Kim Ives is a writer and editor with Haiti Liberte newspaper and a documentary filmmaker who has directed and worked on many films about Haiti (Bitter Cane, The Coup Continues, Rezistans). He also works with the Haiti Support Network (HSN) and has led numerous delegations to Haiti. He frequently speaks about Haiti before church, student, and community audiences and on Haitian and U.S. radio programs. He is also a producer and host with the program "Haiti: The Struggle Continues" on WBAI 99.5 FM in New York
I write this as an introduction to what I hope will be a continuing series on Tim Ives and his involvement and knowledge concerning the Haitian Diaspora in Brooklyn and other parts of New York City, and also on what can be learned from him about his long involvement and filmmaking as an activist addressing the Haitian crisis. I recently had an opportunity to meet Tim at the setting of what appears to be a central location for meetings and events and actions by the Haitian community and its supporters in Brooklyn South of the Prospect Park area.
The story begins as I found that the important article I have been inspired by, Peter Hallward’s , had been posted at the site of
, and referenced to a previous posting by one Tim Ives at the website
, also a Kreyol /French language newspaper – which I was excited to find was physically located nearby where I am staying at this time in Brooklyn. The same location sports a bookshop, where I hoped to immediately get my hands on a copy of Hallward’s book,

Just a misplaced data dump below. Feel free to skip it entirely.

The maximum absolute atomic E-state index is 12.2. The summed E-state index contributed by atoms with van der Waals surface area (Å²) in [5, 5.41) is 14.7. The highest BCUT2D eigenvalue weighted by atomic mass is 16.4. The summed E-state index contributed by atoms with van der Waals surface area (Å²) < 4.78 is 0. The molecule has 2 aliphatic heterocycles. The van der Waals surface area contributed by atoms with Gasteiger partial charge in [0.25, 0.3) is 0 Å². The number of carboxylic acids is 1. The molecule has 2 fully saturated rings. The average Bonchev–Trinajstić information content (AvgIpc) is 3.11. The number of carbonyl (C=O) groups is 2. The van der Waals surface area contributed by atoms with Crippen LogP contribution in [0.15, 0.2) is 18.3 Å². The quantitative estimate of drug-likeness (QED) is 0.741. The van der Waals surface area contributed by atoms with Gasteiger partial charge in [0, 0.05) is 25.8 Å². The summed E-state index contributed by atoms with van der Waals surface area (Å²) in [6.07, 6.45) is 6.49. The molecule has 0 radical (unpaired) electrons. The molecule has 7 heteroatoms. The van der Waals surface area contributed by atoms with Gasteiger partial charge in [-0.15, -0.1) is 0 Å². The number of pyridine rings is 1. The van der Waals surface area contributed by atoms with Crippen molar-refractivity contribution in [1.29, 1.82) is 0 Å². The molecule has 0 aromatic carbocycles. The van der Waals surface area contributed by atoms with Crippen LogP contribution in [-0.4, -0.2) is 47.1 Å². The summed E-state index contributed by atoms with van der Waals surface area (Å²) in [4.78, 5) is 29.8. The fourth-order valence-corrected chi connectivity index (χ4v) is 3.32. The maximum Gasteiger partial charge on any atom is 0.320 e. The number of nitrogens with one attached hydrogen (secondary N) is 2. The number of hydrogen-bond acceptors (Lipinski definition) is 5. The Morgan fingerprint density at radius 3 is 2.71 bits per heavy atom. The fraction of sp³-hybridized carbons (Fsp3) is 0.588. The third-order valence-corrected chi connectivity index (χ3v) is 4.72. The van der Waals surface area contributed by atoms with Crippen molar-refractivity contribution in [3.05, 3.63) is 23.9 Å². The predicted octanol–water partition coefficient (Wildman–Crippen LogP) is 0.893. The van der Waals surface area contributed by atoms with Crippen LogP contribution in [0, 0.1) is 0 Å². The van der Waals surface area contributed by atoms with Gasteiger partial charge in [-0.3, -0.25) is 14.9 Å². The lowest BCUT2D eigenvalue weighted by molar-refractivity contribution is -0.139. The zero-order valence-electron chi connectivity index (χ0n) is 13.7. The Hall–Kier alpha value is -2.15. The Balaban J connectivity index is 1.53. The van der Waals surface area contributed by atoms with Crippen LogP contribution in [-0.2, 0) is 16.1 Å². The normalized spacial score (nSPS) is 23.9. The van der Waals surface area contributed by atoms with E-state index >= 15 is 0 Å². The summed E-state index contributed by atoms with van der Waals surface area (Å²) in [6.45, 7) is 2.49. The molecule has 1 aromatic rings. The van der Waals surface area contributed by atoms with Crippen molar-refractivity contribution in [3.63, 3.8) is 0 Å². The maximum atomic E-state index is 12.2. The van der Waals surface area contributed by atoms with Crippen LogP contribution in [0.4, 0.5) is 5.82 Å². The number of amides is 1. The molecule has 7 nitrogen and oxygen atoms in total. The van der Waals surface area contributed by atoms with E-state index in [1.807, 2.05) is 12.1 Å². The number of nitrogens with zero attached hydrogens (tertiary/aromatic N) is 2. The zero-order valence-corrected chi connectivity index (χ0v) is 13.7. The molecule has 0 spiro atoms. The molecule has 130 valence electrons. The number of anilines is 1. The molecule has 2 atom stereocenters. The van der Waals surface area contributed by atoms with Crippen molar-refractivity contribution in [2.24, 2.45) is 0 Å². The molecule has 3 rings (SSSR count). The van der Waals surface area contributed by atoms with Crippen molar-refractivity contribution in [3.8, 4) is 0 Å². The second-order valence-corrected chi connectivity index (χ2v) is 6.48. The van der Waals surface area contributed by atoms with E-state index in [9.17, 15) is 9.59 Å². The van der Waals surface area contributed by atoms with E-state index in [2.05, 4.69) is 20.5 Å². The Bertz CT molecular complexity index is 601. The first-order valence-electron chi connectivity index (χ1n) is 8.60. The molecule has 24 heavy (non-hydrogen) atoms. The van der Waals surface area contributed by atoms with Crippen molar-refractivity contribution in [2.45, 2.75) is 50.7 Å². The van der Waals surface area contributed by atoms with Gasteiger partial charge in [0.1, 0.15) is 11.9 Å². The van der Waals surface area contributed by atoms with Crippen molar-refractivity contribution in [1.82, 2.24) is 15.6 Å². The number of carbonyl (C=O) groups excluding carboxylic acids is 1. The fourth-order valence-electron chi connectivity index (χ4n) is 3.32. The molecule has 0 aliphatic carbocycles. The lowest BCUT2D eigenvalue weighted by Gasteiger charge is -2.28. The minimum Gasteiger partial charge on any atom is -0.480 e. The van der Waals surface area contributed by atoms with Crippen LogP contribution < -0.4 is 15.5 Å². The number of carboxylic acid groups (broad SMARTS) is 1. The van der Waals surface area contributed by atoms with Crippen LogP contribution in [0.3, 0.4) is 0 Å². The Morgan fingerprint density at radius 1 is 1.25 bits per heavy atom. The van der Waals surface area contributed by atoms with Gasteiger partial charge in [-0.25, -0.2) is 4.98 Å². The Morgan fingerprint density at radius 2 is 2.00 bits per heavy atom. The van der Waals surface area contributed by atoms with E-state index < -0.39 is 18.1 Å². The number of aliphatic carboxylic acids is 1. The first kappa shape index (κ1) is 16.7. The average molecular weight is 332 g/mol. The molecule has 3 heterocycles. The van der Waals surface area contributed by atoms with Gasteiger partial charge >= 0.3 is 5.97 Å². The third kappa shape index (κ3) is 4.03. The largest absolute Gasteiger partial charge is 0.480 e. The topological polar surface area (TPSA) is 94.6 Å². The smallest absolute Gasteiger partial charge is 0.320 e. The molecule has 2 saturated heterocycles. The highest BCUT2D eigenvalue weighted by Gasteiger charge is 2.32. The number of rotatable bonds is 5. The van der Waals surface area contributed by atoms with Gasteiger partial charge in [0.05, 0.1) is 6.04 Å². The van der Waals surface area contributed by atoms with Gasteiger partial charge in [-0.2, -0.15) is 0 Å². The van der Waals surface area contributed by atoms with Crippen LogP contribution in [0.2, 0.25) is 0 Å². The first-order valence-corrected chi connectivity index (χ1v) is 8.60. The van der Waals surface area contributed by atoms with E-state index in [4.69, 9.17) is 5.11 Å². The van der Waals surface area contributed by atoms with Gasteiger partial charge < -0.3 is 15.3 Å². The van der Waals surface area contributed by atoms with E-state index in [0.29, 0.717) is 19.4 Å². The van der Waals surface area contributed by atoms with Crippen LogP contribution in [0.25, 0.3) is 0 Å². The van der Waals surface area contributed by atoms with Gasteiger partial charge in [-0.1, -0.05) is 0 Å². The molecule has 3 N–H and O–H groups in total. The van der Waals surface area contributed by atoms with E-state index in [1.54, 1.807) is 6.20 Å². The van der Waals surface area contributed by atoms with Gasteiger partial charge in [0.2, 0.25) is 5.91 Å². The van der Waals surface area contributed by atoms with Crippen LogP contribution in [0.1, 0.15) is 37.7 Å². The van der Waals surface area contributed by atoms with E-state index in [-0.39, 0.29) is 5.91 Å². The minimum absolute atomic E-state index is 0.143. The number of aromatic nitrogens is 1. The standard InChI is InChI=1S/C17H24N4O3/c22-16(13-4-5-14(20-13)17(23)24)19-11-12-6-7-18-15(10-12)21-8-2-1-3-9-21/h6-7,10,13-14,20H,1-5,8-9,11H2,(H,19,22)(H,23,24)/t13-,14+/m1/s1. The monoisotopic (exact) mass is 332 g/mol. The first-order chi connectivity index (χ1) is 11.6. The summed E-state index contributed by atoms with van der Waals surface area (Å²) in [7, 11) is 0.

. I also thought it might even be possible to meet people there who could be instructive regarding my interests in a foray to Hispaniola to explore living conditions there for an extended stay for the purposes of learning directly about the struggles of the Haitian people, its potential for a Haitian Revolution (similar to the line of involvement I have taken in visits to Nepal with respect to the Maoist Revolution there).
Blissfully ignorant, I did not know Tim Ives was a significant activist when he answered the phone at Haiti Liberte and agreed to meet me for an informal discussion of my interests. It was good fortune or blind justice I suppose. I biked across Brooklyn to the warehouse type setting, and rang the buzzer to walk up the stairs where the first impression is that of a union hall. Some middle-aged Haitian men were meeting at a table speaking in Kreyol, the walls were adorned with ethnic art and there was a bulletin board and literature table featuring community events and the like. There were large stacks of the newspaper Haitian Liberte on the floor and against the wall. I was told Tim would be in a minute and I walked around a corner to find a small but well stocked small bookstore with lots of other available paraphernalia for sale to the wide-eyed supporters of the Haitian cause with some money in their pockets for coffee cups and a Che T-shirt, etc. I had spotted my book and an interesting series of DVD films when I was asked to go to an adjoining room to meet Tim Ives.
OK.. I was surprised to meet the guy you see in the picture above, a 53 year old fair haired white guy fluent in Kreyol, highly articulate native English speaker, in obvious good health and condition and quickly and most evidently somebody who knew what he was talking about from many years going in and out of Haiti in a long career of political filmmaking and writing on the topic central to his life purpose. I was delighted of course. Perhaps in time I will have the opportunity to elaborate and expand though further interviews what was the beginning of what is for me an important dialog.